Is salvation really all that important?

The Christian message is full of the word “salvation,” but why do we need saving in the first place? Saving from what, pray tell?

Well, that’s what the gospel is supposed to explain. And hopefully it rings true, because there are things the gospel talks about that in reality we already know. We know, for instance, that something is terribly wrong with us that we seem to have no power over. Look at the world with all its problems that we can never permanently solve. We’d love to solve them, but we can’t. We can’t end poverty, war, disease, child abuse or power crazy tyrants. It’s so frustrating, to the point that Paul cried out, “Wretched man that I am, who will deliver me from this body of death?” And isn’t that our thought too after watching the News on TV: “What a wretched world this is; how can we ever sort it out?”

The gospel actually confirms, then, what we already know, that we are a mess, and a powerless mess at that, because evil persists no matter what we throw at it. But the gospel also confirms something else we already know, that there is a lot of GOOD in us as well. We dream of a better world, and we work hard to make it better. We love peace. We love family. We love helping out in the community. We love seeing children safe and successful. We jump in to help in emergencies and disasters, and we sacrifice our time, money, and even our lives for the sake of others. And the gospel brings all this out too, that God made us good, and there’s still a great deal of good in us longing to make life on this planet better.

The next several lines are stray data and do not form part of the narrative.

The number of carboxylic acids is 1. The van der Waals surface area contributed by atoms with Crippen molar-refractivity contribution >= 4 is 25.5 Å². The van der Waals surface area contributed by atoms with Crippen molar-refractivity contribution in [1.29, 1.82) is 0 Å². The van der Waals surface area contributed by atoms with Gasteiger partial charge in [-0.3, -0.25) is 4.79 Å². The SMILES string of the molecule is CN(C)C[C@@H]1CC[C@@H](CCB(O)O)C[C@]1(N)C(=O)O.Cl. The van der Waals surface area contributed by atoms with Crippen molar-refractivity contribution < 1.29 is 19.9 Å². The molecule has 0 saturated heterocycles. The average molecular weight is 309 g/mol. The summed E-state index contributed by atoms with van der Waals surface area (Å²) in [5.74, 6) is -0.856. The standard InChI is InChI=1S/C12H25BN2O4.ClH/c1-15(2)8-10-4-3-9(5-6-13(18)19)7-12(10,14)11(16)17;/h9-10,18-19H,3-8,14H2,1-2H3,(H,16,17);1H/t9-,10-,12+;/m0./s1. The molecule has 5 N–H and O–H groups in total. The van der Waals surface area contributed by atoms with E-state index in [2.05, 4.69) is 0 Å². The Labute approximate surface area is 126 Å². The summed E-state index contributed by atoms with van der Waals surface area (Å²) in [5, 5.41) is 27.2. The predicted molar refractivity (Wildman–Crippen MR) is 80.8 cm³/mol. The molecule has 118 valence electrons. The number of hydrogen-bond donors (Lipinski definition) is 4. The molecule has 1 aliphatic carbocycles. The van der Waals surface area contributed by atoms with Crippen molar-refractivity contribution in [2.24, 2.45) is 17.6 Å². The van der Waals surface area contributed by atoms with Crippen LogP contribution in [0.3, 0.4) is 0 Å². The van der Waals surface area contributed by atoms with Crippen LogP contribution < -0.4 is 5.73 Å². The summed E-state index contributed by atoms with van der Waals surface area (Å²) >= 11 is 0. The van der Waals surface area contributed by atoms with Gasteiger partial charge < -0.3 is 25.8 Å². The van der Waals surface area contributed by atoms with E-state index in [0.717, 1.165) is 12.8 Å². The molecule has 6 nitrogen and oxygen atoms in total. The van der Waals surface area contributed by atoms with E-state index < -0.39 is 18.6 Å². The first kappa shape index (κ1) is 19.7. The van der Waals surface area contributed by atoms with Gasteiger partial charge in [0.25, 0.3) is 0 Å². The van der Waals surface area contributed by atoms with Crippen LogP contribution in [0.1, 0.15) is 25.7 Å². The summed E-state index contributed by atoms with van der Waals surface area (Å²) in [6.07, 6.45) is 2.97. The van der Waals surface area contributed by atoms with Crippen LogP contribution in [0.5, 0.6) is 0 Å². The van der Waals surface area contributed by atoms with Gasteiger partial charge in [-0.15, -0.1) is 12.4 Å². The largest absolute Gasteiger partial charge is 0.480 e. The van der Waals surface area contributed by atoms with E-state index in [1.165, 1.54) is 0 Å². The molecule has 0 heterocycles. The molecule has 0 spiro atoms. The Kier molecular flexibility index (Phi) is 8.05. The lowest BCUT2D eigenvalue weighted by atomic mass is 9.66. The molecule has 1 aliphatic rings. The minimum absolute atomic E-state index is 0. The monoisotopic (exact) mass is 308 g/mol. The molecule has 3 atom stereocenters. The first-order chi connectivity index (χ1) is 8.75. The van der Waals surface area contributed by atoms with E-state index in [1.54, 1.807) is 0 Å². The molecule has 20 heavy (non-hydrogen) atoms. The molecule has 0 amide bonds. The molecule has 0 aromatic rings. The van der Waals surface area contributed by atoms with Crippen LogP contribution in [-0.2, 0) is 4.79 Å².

And we recognize this in ourselves, that we are an exasperating mixture of good and bad, and if only we could get the bad part out of us, we could make this planet a great place to live for everyone.

Well, that’s exactly what the gospel means by “salvation,” that God dealt with the bad part in us. In Romans 8:3 (The Message), “God went for the jugular when he sent his own Son. He didn’t deal with the problem as something remote and unimportant. In his Son, Jesus, he personally took on the human condition in order to set it right once and for all.”

God dealt with the bad in us through his Son, and now through the Spirit he makes possible the good he put in us too. Both parts make up the word “salvation.” And that makes salvation important, because imagine our world with both parts complete.


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